In January we provided results from a study evaluating the accuracy of a deep learning algorithm in detecting diabetic retinopathy. Recently, one of the researchers from that trial-- Ehsan Rahimy, MD, a surgical and medical vitreoretinal specialist at the Palo Alto Medical Foundation in California--offered additional details about his team’s work with Google.
Investigators asked 10 clinicians (5 general ophthalmologists, 4 retinal specialists, and 1 retinal fellow) to read nearly 1800 images and grade for diabetic retinopathy severity. Clinicians read the images unassisted; using grades only; and using grades along with explanation heatmaps.
Readers were able to grade diabetic retinopathy better with model assistance than without. For cases with disease, accuracy was 58% for the model, 48% unassisted; 50% with grades only; and 62% with grades plus explanation heatmaps. Reader performance improved with assistance across all levels of disease, including for severe and proliferative diabetic retinopathy.
Among the observations recently made by Dr Rahimy about the results:
“The take-home message with machine learning is that the doctor plus the machine is better than either component alone,” said Dr Rahimy. Most importantly, assistance prevents underdiagnosis during a time when diabetic retinopathy is becoming more and more prevalent, and accurate, early detection is crucial.
What to Expect in the Real World
Can you expect the same accuracy observed in controlled studies in the real world? “There are many companies working on this technology,” explained Dr Rahimy. “The key is how you train your algorithm.” He noted that some companies may be “overfitting their models, which generates very high numbers [with the algorithm]. But when you apply it to a real-world situation, you may not necessarily be getting the same numbers.”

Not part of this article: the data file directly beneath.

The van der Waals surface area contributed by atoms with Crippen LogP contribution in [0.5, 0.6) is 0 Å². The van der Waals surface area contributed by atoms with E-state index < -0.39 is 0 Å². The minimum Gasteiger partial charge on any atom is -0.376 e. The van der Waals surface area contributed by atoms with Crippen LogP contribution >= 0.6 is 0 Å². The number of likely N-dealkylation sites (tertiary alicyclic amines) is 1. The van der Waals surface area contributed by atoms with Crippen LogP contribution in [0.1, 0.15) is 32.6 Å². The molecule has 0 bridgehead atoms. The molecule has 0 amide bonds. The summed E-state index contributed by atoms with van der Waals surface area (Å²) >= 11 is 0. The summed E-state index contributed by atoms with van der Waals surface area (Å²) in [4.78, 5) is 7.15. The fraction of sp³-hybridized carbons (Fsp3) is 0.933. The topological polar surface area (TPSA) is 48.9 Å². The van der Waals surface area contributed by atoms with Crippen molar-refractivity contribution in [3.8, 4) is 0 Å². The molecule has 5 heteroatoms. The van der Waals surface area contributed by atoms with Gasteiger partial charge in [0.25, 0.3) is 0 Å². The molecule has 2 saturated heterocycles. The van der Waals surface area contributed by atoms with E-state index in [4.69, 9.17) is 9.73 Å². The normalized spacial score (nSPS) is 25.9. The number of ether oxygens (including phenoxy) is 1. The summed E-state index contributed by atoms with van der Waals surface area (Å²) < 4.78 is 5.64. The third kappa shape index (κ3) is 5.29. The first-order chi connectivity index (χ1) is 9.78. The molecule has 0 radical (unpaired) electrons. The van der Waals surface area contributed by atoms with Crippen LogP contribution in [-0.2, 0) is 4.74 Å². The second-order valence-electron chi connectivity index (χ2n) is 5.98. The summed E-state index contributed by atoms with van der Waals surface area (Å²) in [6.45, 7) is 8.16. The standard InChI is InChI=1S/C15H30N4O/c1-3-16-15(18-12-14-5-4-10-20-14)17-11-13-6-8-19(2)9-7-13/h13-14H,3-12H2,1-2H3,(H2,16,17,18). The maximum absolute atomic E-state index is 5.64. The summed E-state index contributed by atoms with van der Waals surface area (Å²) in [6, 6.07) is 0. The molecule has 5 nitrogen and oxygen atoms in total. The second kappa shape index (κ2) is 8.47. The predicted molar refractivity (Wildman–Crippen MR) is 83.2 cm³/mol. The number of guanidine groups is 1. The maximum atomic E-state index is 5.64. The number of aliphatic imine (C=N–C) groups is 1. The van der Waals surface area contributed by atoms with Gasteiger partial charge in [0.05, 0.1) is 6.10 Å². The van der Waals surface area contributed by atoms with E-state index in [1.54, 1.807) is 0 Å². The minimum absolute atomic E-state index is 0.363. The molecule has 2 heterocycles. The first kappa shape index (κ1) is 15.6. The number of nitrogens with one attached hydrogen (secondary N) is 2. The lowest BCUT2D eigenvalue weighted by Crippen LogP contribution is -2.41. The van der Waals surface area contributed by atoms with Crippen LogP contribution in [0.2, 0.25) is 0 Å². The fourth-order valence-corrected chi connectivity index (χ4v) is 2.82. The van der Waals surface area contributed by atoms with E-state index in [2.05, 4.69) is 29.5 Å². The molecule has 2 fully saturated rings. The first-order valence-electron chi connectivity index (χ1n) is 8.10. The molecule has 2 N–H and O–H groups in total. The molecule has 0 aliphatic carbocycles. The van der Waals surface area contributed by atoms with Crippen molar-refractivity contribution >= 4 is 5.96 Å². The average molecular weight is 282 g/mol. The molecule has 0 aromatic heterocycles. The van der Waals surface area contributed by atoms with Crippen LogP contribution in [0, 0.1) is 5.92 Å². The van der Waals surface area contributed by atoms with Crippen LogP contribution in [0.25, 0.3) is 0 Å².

Dr Rahimy added that he foresees the ability in practice to develop different algorithms based on the clinician’s level of expertise. “In our study, we asked general ophthalmologists and retinal specialists to read and grade images. In the real world, optometrists, endocrinologists, and internists will also be involved. They will need different levels of assistance,” he said.
So, beyond basic image recognition and diagnosis, what’s does the future hold? “The next, most exciting frontier is going to be predictive analytics,” he explained. “As you start to accumulate sequential data--clean sets of data on the same patients over time--that's where machine learning is going to come in and actually start to give us predictive factors on how patients will do. Who will progress without treatment or who will require which type of treatment?”
Rahimy E. Assisted reads for diabetic retinopathy using a deep learning algorithm and integrated gradient explanation. Talk presented at: AAO 2018 annual meeting; October 26-30, 2018; Chicago.